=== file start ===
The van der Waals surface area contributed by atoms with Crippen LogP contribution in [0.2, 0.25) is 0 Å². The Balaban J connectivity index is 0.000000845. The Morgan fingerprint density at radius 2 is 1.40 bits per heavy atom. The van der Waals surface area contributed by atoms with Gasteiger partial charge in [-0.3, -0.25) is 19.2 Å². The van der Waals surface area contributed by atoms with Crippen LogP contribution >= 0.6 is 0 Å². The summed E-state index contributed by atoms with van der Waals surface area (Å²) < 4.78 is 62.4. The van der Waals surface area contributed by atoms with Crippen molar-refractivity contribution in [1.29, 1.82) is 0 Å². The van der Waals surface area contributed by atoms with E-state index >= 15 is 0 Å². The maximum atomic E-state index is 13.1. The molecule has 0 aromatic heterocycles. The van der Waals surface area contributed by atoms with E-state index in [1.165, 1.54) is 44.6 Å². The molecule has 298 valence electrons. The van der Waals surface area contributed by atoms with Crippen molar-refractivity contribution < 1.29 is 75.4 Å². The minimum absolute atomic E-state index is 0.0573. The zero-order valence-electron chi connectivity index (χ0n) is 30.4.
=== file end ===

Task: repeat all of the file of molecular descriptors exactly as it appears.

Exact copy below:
The van der Waals surface area contributed by atoms with Crippen LogP contribution in [0.2, 0.25) is 0 Å². The Balaban J connectivity index is 0.000000845. The Morgan fingerprint density at radius 2 is 1.40 bits per heavy atom. The van der Waals surface area contributed by atoms with Gasteiger partial charge in [-0.3, -0.25) is 19.2 Å². The van der Waals surface area contributed by atoms with Crippen LogP contribution >= 0.6 is 0 Å². The summed E-state index contributed by atoms with van der Waals surface area (Å²) < 4.78 is 62.4. The van der Waals surface area contributed by atoms with Crippen molar-refractivity contribution in [1.29, 1.82) is 0 Å². The van der Waals surface area contributed by atoms with E-state index >= 15 is 0 Å². The maximum atomic E-state index is 13.1. The molecule has 0 aromatic heterocycles. The van der Waals surface area contributed by atoms with E-state index in [1.165, 1.54) is 44.6 Å². The molecule has 298 valence electrons. The van der Waals surface area contributed by atoms with Crippen molar-refractivity contribution < 1.29 is 75.4 Å². The minimum absolute atomic E-state index is 0.0573. The zero-order valence-electron chi connectivity index (χ0n) is 30.4.